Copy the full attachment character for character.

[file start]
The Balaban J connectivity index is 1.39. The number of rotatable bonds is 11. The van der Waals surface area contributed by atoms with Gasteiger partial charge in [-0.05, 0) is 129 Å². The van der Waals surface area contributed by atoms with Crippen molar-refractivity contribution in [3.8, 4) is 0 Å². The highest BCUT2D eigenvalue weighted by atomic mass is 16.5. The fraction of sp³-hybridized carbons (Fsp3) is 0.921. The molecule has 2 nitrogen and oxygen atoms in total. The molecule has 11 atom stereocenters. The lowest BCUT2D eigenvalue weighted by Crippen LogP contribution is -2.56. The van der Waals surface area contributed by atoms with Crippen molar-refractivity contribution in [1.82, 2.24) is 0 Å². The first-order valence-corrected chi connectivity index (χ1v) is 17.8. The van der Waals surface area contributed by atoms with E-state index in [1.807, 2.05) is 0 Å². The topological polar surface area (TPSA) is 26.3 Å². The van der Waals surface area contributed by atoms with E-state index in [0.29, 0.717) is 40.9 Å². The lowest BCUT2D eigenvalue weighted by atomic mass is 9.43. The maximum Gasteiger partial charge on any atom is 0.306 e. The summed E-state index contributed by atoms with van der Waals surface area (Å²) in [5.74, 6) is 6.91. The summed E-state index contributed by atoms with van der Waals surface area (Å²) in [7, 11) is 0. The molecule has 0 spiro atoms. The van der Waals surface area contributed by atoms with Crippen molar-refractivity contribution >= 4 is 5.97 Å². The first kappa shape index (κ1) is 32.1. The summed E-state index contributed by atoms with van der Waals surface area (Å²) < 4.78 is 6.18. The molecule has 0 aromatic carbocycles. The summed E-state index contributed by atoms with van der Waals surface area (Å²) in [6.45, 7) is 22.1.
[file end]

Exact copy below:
The Balaban J connectivity index is 1.39. The number of rotatable bonds is 11. The van der Waals surface area contributed by atoms with Gasteiger partial charge in [-0.05, 0) is 129 Å². The van der Waals surface area contributed by atoms with Crippen molar-refractivity contribution in [3.8, 4) is 0 Å². The highest BCUT2D eigenvalue weighted by atomic mass is 16.5. The fraction of sp³-hybridized carbons (Fsp3) is 0.921. The molecule has 2 nitrogen and oxygen atoms in total. The molecule has 11 atom stereocenters. The lowest BCUT2D eigenvalue weighted by Crippen LogP contribution is -2.56. The van der Waals surface area contributed by atoms with Crippen molar-refractivity contribution in [1.82, 2.24) is 0 Å². The first-order valence-corrected chi connectivity index (χ1v) is 17.8. The van der Waals surface area contributed by atoms with E-state index in [1.807, 2.05) is 0 Å². The topological polar surface area (TPSA) is 26.3 Å². The van der Waals surface area contributed by atoms with E-state index in [0.29, 0.717) is 40.9 Å². The lowest BCUT2D eigenvalue weighted by atomic mass is 9.43. The maximum Gasteiger partial charge on any atom is 0.306 e. The summed E-state index contributed by atoms with van der Waals surface area (Å²) in [5.74, 6) is 6.91. The summed E-state index contributed by atoms with van der Waals surface area (Å²) in [7, 11) is 0. The molecule has 0 spiro atoms. The van der Waals surface area contributed by atoms with Crippen molar-refractivity contribution >= 4 is 5.97 Å². The first kappa shape index (κ1) is 32.1. The summed E-state index contributed by atoms with van der Waals surface area (Å²) < 4.78 is 6.18. The molecule has 0 aromatic carbocycles. The summed E-state index contributed by atoms with van der Waals surface area (Å²) in [6.45, 7) is 22.1.